I recently blogged about ecommerce and the small retailer providing some alternatives to ecommerce for those retailers who were finding their online store to be more of a financial drain than a positive experience. But not all ecommerce strategies are created equal, and here’s an example.

maximize your returnThere’s a bike retailer that I know who took the ecommerce plunge and has found success. His success has however come from a very strategic competitive advantage that he identified from his online presence, and there’s an important lesson to learn here. But first the story.

The retailer in question (he shall remain anonymous but we will call him “Gerry”) has a single store in a rural town selling bicycles to a relatively small local market. He prides himself on providing great customer service and certainly walks the talk. His staff are better trained in bike technology than his competitors and Gerry’s make extra efforts to ensure that the bike that you buy fits you and your riding style perfectly. He doesn’t have any sort of CRM system (yet) but claims to know his customers personally, which is feasible in a small market.

Gerry is the restless type. Never satisfied with the status quo, he is always looking for new ways to attract customers, sell bikes and provide a full service to “customers for life”, so it was inevitable that Gerry would turn to cyberspace sooner or later. But the prospect of “Gerry’s online” was as daunting for him as it has been for other small retailers – building the catalogue, keeping it up to date, managing online enquiries, packing and shipping parts, dealing with returns – so he was hesitating and had delayed the decision. The other challenge Gerry had was the fact that customers needed to come to his store to take delivery of a new bike, because his staff had to build the bike and then tune it to the customer’s specifications. So whatever online commerce approach that he was to take, it would not be the traditional “order and ship” model.

Then one day Gerry discovered SmartEtailing.

SmartEtailing promotes itself as providing “website, marketing and data solutions to help independent bicycle retailers, cycling suppliers and cycling brands sell more product in-store and online.”

So they make it easier for a bicycle retailer build their online store and maintain their catalogue. They claim that “a SmartEtailing website is designed to attract local search traffic, including consumers searching for local bike shops as well as the vast array of products available in the cycling industry.” They also point out (and, based on my experience, accurately) that: “If an independent retailer were to attempt to build a comprehensive product catalog, it would be a full-time job to build, let alone maintain.”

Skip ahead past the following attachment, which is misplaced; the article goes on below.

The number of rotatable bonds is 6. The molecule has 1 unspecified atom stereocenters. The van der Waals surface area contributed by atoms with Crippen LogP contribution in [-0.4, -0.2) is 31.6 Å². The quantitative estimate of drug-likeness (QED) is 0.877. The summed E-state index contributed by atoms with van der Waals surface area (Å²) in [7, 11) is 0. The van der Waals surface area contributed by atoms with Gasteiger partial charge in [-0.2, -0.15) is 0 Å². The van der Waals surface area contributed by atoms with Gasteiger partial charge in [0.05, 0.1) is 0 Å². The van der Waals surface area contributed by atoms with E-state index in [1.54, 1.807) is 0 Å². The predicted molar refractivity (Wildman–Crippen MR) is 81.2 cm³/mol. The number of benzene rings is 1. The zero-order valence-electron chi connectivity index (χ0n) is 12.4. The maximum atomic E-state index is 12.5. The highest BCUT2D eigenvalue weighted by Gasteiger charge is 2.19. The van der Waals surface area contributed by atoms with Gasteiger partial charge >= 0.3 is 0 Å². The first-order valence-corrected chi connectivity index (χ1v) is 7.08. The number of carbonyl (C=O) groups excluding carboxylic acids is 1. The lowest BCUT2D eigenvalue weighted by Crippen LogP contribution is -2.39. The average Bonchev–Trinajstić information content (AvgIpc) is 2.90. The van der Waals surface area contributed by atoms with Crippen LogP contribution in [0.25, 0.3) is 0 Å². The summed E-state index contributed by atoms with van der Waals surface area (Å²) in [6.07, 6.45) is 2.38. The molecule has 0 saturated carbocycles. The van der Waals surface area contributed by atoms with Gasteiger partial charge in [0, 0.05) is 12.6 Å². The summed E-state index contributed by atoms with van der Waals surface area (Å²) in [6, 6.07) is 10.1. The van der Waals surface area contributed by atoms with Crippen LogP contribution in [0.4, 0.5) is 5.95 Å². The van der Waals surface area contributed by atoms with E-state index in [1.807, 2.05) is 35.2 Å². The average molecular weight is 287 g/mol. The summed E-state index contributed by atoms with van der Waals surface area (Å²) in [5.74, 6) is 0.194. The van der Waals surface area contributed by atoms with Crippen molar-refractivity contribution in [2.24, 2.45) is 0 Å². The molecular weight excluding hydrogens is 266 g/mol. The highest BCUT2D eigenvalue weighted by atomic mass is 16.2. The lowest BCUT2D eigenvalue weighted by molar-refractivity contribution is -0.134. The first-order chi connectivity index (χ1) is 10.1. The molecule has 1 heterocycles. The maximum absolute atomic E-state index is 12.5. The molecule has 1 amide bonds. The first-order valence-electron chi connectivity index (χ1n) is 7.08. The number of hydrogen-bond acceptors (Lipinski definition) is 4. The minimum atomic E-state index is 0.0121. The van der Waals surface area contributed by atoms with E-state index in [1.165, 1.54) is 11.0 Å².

But that’s just table stakes. Here’s the real competitive advantage: as well as POS Sync, which keeps the online site up to date on what inventory Gerry has in store, SmartEtailing also offers Supplier Sync. This means that, as well as his own stock, Gerry’s website shows inventory that his chosen suppliers have available in their warehouses – and it all appears seamlessly as inventory that the customer can purchase from Gerry. It seems that bikers are willing to take a day trip to get the bike of their choice and Gerry now offers more choice than any of his regional competitors both in the local town as well as in a 200km radius. Plus, of course, Gerry gets the customer contact information for that CRM system that he will eventually implement.

So what’s the lesson here? To quote another customer of mine, to be really successful, you don’t compete with the competition, you need to ‘out-evolve’ them – to go beyond where they are. With SmartEtailing, Gerry has certainly done that and is truly using his digital strategy to beat the competition and differentiate his business from all others in the region.

Are you a small retailer looking for a digital strategy to out-evolve your competitors? Dijitle can help. Contact us to find out how we can help your retail operation.